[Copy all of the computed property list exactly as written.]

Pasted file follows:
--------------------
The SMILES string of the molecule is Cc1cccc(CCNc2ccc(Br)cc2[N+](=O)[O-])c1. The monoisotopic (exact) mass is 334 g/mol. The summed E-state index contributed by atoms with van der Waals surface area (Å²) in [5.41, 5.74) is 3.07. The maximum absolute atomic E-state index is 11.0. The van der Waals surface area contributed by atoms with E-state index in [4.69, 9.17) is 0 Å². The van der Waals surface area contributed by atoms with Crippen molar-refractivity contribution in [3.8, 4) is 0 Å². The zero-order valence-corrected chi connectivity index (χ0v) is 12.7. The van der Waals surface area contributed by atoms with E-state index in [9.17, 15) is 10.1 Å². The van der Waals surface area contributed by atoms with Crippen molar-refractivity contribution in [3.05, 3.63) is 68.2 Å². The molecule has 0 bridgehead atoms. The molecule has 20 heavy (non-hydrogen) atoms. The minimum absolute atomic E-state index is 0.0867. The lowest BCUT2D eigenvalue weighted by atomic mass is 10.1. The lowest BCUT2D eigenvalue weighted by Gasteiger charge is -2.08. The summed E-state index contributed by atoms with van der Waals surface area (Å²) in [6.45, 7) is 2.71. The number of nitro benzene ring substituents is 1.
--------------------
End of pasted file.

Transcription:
The SMILES string of the molecule is Cc1cccc(CCNc2ccc(Br)cc2[N+](=O)[O-])c1. The monoisotopic (exact) mass is 334 g/mol. The summed E-state index contributed by atoms with van der Waals surface area (Å²) in [5.41, 5.74) is 3.07. The maximum absolute atomic E-state index is 11.0. The van der Waals surface area contributed by atoms with E-state index in [4.69, 9.17) is 0 Å². The van der Waals surface area contributed by atoms with Crippen molar-refractivity contribution in [3.8, 4) is 0 Å². The zero-order valence-corrected chi connectivity index (χ0v) is 12.7. The van der Waals surface area contributed by atoms with E-state index in [9.17, 15) is 10.1 Å². The van der Waals surface area contributed by atoms with Crippen molar-refractivity contribution in [3.05, 3.63) is 68.2 Å². The molecule has 0 bridgehead atoms. The molecule has 20 heavy (non-hydrogen) atoms. The minimum absolute atomic E-state index is 0.0867. The lowest BCUT2D eigenvalue weighted by atomic mass is 10.1. The lowest BCUT2D eigenvalue weighted by Gasteiger charge is -2.08. The summed E-state index contributed by atoms with van der Waals surface area (Å²) in [6.45, 7) is 2.71. The number of nitro benzene ring substituents is 1.